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whiteliondreams's avatar

What does it mean when I get angry during working out?

Asked by whiteliondreams (1717points) August 16th, 2012

Hi, I don’t know if it’s a psychological issue or a physiological issue, but when I work out, especially running, I tend to develop a great deal of testosterone and become very angry during the run. Afterwards, I do not feel this sense of “elation” that many people experience during and after a workout.

Does anyone have any idea why? It bothers me because I don’t want to work out because of that. I am healthy and in good weight. I maintain my weight through cardio and strength training.

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8 Answers

thorninmud's avatar

It’s not an uncommon strategy to use anger to power oneself through difficult tasks, especially for people to whom anger comes easily. Anger is a source of energy, and that energy can be channeled to get stuff done. My wife consciously does this. She tells me how, back in her backpacking days, she used to work up a good anger to get her over tough stretches of trail. She still occasionally does it to get through dreary jobs. It’s a powerful source of energy. Maybe your military training taught you this.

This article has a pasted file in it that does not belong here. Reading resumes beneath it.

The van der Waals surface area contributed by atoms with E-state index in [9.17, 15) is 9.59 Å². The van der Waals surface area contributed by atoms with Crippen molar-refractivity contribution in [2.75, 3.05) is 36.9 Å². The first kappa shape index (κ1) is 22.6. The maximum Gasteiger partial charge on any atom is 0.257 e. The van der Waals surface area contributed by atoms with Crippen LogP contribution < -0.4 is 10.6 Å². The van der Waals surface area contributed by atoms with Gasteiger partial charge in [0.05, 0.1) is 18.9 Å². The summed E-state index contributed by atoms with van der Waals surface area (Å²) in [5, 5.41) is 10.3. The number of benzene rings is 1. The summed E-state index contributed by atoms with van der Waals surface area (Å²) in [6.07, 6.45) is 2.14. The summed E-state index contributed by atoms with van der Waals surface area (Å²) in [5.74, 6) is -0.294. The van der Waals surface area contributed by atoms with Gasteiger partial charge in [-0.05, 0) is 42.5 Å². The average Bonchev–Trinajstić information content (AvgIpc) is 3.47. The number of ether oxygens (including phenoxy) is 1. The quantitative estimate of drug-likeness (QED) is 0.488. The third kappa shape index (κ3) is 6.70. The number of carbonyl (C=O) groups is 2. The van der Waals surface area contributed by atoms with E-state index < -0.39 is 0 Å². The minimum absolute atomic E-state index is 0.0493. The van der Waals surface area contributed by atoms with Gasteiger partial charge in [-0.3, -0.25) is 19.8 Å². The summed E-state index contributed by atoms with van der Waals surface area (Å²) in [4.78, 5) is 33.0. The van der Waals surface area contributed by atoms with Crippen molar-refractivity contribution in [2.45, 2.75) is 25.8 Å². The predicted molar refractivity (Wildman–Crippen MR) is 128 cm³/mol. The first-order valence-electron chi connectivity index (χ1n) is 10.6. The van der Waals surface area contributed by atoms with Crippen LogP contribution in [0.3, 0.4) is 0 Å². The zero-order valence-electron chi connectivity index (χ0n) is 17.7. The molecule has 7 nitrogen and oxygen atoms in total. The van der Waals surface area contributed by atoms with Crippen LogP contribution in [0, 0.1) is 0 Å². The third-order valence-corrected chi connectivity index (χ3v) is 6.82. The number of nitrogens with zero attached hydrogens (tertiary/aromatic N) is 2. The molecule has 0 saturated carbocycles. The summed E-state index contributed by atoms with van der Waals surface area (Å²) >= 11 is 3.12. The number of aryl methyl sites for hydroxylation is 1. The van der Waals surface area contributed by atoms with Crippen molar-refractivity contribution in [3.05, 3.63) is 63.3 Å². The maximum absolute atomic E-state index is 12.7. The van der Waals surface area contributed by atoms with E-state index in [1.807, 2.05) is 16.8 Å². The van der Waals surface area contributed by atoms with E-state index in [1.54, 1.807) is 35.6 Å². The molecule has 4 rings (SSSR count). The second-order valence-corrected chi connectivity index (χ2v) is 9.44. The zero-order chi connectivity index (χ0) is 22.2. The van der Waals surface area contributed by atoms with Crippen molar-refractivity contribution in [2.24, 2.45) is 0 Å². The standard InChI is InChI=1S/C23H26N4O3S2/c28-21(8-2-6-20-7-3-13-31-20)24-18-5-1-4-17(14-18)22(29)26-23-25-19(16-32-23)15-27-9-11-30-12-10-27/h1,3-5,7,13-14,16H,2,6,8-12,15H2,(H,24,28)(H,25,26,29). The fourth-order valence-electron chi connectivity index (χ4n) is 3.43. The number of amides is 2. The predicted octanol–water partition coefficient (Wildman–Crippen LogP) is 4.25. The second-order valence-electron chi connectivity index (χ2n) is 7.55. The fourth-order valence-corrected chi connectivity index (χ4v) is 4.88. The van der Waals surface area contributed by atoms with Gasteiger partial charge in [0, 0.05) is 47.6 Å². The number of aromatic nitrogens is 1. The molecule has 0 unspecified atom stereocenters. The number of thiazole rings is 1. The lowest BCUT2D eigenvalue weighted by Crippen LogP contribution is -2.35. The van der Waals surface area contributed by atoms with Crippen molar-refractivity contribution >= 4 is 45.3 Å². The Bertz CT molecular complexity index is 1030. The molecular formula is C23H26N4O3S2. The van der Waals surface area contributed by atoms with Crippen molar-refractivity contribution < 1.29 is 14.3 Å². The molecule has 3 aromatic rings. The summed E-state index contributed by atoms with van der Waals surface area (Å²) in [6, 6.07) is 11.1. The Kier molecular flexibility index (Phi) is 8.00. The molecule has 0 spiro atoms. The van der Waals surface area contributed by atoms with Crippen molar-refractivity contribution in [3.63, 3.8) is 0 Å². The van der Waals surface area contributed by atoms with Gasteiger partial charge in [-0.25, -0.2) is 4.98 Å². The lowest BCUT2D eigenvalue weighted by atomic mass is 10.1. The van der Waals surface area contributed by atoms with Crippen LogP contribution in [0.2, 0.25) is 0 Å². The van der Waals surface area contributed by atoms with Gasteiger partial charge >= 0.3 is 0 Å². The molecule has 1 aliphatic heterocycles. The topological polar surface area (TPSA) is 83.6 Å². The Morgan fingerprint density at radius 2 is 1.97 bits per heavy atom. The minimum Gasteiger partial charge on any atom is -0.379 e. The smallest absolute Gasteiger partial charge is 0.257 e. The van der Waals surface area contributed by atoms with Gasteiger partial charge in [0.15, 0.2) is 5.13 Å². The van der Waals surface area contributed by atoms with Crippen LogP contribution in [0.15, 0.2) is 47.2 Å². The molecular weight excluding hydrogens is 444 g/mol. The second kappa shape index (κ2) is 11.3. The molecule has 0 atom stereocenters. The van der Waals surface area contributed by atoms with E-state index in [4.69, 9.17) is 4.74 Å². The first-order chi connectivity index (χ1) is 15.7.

The downside is that, as you’ve noticed, the physiological aftermath of anger doesn’t feel so good.

JLeslie's avatar

I would guess it is more likely Adrenaline than testosterone if we are looking at chemical changes in the body. But, I am not a doctor or scientist, just a guess.

My first question would be, what are you thinking about while you run? Is your mind wondering to topics that agravate you?

Next question, are you pushing yourself hard physically? Anger can help you push through something physically difficult, again I think it gets the body to release Adrenaline, which gives people a burst of energy and strength.

whiteliondreams's avatar

I try to push myself considerably hard or fast during a run, but I am usually listening to my “running music” because watching tv requires too much focus to run fast. So my mind is usually focused on my breathing, my speed, my time, and my distance.

Do you think adrenaline may be the culprit? I’m not liking it very much because it lasts for at least an hour.

6rant6's avatar

Could it be as simple as blood sugar dipping? I know that turns me into wolfboy.

downtide's avatar

@6rant6 ooh yes, this. Low blood sugar does the same to me too. My moods and tempers have all but disappeared since I got my hypoglycemia under control.

whiteliondreams's avatar

Hm, I never thought about that. Thanks @6rant6 & @downtide
I usually go work out early in the morning without breaking fast. Interesting.

Crashsequence2012's avatar

Steroids are not for you.

susanc's avatar

Or maybe your physical activity disinhibits your psychological controls on anger that you have every right to feel. What are you angry ABOUT?

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